Lichen sclerosus of glans penis in adult showing whiteness and purpura


Prepubertal girls with lichen sclerosus often present with vulval and perianal itching and show the typical skin changes as described for adult women, but they may also present with intractable constipation, soiling, anal fissures, and bleeding. Boys tend to present with phimosis, and this may hide the typical skin changes.

Differential diagnosis

Other chronic itchy skin diseases need to be considered. Various types of eczema that affect the perineal and perianal areas, such as contact dermatitis and seborrhoeic eczema, are common. Another auto-immune skin condition, lichen planus, can also show a predilection for genital skin. It too may cause scarring and squamous carcinoma. Plaques of vulval intraepithelial neoplasia may be white, but the other typical features of lichen sclerosus will be absent.


No diagnostic biochemical or immunological investigations exist, but a skin biopsy will often provide the diagnosis. The histology of lichen sclerosus is distinctive, and biopsy will help to differentiate it from other skin diseases that cause anogenital itching and scarring. However, use of a very potent topical steroid (such as clobetasol propionate) may completely correct the clinical and histological changes, so such a steroid must not be used before a definitive diagnosis is made. Accurate diagnosis is important because patients with lichen sclerosus will need follow-up and education about ongoing treatment and the risk of cancer development.

Check thyroid function in all adult patients with lichen sclerosus, given the association with autoimmune thyroid disease.

How is it managed?

Evidence based guidelines for the management of lichen sclerosus state that if clinical doubt exists then a biopsy should be performed to confirm the diagnosis.11 The general practitioner may wish to refer the patient to a specialist with an interest in vulval disease or to an established vulval clinic (based in dermatology, genitourinary medicine, or gynaecology departments). Pending the definitive diagnosis, emollients can be used as soap substitutes and to help repair the skin barrier, and a moderate potency topical steroid such as clobetasol butyrate ointment can be used sparingly. After diagnosis, the accepted treatment is with the very potent topical steroid clobetasol propionate ointment.11 No controlled trials have been published to establish the best regime, but the guidelines suggest a single application at night for four weeks followed by alternate nights for four weeks and then twice a week for four weeks. Once symptoms are well controlled, the steroid ointment is used as required. Some patients will achieve complete remission; others will require ongoing treatment. In women, surgery is reserved for correcting the effects of scarring and for removal of cancer. Surgery is not otherwise appropriate for benign disease as it is mutilating and there is rapid relapse of the lichen sclerosus.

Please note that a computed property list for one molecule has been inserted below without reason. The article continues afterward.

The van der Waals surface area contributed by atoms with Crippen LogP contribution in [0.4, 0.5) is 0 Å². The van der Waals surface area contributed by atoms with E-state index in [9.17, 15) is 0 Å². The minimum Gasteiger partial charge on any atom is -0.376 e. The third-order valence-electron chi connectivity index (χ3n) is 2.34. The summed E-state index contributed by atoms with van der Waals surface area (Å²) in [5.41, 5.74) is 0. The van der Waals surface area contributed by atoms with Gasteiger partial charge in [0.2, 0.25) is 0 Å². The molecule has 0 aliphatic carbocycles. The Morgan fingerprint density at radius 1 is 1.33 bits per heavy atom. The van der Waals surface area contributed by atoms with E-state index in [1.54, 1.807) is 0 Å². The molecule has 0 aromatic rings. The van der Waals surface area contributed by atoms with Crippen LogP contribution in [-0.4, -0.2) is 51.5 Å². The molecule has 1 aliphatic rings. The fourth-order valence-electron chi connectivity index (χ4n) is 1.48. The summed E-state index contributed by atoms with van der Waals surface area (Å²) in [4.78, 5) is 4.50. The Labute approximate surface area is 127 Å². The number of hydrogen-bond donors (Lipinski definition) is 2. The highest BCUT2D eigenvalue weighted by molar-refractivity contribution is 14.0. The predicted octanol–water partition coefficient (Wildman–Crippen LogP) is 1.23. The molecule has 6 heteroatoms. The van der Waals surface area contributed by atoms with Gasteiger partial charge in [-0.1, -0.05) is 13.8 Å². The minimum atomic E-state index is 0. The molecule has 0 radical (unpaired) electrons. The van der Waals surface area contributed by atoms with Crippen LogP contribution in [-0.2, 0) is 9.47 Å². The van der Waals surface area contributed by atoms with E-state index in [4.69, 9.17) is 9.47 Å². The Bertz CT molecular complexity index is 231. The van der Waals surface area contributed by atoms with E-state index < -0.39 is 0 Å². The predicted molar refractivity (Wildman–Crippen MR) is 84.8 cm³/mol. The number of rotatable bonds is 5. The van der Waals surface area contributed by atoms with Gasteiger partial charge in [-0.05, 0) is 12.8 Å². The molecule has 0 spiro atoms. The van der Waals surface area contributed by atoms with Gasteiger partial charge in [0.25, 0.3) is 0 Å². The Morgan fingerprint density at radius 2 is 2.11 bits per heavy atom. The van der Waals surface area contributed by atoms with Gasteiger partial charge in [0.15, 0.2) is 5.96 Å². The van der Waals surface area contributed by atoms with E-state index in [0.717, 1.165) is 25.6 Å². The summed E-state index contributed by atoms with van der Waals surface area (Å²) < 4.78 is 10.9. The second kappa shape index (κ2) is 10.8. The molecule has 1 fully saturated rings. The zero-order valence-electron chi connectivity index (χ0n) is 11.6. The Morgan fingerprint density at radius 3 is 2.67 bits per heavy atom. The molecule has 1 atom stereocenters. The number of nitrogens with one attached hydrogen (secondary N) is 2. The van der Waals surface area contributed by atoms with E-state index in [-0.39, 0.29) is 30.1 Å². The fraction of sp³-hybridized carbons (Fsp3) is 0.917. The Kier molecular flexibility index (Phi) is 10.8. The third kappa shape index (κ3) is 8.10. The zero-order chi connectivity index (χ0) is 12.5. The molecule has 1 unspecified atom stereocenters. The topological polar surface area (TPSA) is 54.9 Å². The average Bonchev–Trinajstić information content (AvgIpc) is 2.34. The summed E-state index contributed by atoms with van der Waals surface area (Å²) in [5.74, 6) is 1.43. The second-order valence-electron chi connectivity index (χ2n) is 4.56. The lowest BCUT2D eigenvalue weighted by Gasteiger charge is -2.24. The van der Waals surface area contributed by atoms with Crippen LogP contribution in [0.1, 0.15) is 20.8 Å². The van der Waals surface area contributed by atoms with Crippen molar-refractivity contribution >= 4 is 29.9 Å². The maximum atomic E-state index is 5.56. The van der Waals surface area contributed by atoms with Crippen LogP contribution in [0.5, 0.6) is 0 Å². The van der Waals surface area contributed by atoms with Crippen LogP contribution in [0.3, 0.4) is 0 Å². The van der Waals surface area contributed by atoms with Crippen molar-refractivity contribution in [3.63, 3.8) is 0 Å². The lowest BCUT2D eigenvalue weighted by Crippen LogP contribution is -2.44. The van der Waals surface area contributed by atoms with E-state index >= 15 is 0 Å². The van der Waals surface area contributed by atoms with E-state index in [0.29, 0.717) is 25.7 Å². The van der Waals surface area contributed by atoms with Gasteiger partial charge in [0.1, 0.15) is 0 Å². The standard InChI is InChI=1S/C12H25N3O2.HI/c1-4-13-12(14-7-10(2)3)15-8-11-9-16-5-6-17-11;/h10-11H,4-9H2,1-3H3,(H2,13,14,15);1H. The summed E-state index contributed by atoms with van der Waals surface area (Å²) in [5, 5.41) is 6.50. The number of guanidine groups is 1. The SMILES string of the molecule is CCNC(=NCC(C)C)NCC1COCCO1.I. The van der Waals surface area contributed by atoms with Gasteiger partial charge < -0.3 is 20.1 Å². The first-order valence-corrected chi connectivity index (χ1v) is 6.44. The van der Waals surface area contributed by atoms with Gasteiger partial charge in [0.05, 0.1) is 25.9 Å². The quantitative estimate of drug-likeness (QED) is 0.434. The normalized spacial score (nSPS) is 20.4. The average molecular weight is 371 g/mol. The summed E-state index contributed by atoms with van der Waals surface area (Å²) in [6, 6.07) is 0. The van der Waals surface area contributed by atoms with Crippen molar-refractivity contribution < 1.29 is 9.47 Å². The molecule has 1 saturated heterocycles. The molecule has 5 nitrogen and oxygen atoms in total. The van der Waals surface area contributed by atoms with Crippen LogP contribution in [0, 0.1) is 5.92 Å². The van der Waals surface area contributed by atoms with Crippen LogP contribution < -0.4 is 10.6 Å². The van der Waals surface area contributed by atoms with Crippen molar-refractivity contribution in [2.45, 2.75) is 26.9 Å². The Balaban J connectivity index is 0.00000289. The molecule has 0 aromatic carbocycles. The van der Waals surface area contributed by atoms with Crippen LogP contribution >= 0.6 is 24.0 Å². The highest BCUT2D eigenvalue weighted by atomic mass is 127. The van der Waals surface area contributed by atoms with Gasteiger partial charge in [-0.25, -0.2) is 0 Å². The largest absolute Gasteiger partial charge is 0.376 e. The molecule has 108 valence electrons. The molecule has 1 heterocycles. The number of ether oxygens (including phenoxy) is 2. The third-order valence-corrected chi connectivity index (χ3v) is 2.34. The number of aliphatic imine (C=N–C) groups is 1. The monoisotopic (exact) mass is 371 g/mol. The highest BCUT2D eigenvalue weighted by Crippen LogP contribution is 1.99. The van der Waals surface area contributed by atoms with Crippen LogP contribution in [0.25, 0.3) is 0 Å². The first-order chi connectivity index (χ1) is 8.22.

In men, circumcision may sometimes be needed for phimosis. However, treatment with a very potent topical steroid may avoid the need for circumcision in both men12 and boys.13 In children, if the diagnosis is not certain then referral to a specialist is indicated rather than attempting a biopsy.

Useful support and advice for patients can be found on the National Lichen Sclerosus Support Group’s website

Key points

  • Always examine postmenopausal women with vulval itching for lichen sclerosus and other itchy skin disorders

  • Consider lichen sclerosus in girls with severe constipation and in boys with phimosis

  • Lichen sclerosus is often diagnosed by the clinical appearance, but if uncertainty exists then it is essential that a biopsy is done before very potent topical steroids are used

  • Check thyroid function, and remember that a patient with lichen sclerosus is also more likely to have other autoimmune disorders

  • Consider using topical steroids to treat phimosis caused by lichen sclerosus as this may avoid the need for circumcision

  • Advise patients about the small (5%) risk of malignant change and to report immediately any change, such as an ulcer or lump


Cite this as: BMJ 2010;340:c731


  • This is a series of occasional articles highlighting conditions that may be commoner than many doctors realise or may be missed at first presentation. The series advisers are Anthony Harnden, university lecturer in general practice, Department of Primary Health Care, University of Oxford, and Richard Lehman, general practitioner, Banbury. If you would like to suggest a topic for this series please email us (easilymissed.bmj{at}

  • Contributors: KD conceived the article and provided the background content about lichen sclerosus and its presentation and treatment. SS added the differential diagnoses as they present in general practice, the case study, and pointers to appropriate referral criteria. KD is the guarantor.

  • Funding: No special funding.

  • Competing interests: None declared.

  • Provenance and peer review: Not commissioned; externally peer reviewed.

  • Patient consent not required (patient anonymised, dead, or hypothetical).